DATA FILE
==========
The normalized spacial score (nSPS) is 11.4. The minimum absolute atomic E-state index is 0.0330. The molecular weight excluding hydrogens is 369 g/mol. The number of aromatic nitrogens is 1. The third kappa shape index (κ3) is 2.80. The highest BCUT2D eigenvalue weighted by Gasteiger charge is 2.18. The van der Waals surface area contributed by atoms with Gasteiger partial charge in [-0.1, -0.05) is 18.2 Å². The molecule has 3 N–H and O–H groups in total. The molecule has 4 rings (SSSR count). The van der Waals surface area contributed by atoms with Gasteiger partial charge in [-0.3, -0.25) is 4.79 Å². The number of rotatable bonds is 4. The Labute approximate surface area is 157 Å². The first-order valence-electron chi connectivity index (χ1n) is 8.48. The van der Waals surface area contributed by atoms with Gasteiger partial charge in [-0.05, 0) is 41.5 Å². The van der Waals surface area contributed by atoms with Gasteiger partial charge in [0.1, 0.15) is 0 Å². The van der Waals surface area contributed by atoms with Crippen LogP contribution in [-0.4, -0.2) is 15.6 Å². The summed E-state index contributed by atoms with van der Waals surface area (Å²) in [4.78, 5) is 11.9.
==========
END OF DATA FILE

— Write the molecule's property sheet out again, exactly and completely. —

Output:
The normalized spacial score (nSPS) is 11.4. The minimum absolute atomic E-state index is 0.0330. The molecular weight excluding hydrogens is 369 g/mol. The number of aromatic nitrogens is 1. The third kappa shape index (κ3) is 2.80. The highest BCUT2D eigenvalue weighted by Gasteiger charge is 2.18. The van der Waals surface area contributed by atoms with Gasteiger partial charge in [-0.1, -0.05) is 18.2 Å². The molecule has 3 N–H and O–H groups in total. The molecule has 4 rings (SSSR count). The van der Waals surface area contributed by atoms with Gasteiger partial charge in [-0.3, -0.25) is 4.79 Å². The number of rotatable bonds is 4. The Labute approximate surface area is 157 Å². The first-order valence-electron chi connectivity index (χ1n) is 8.48. The van der Waals surface area contributed by atoms with Gasteiger partial charge in [-0.05, 0) is 41.5 Å². The van der Waals surface area contributed by atoms with Gasteiger partial charge in [0.1, 0.15) is 0 Å². The van der Waals surface area contributed by atoms with Crippen LogP contribution in [-0.4, -0.2) is 15.6 Å². The summed E-state index contributed by atoms with van der Waals surface area (Å²) in [4.78, 5) is 11.9.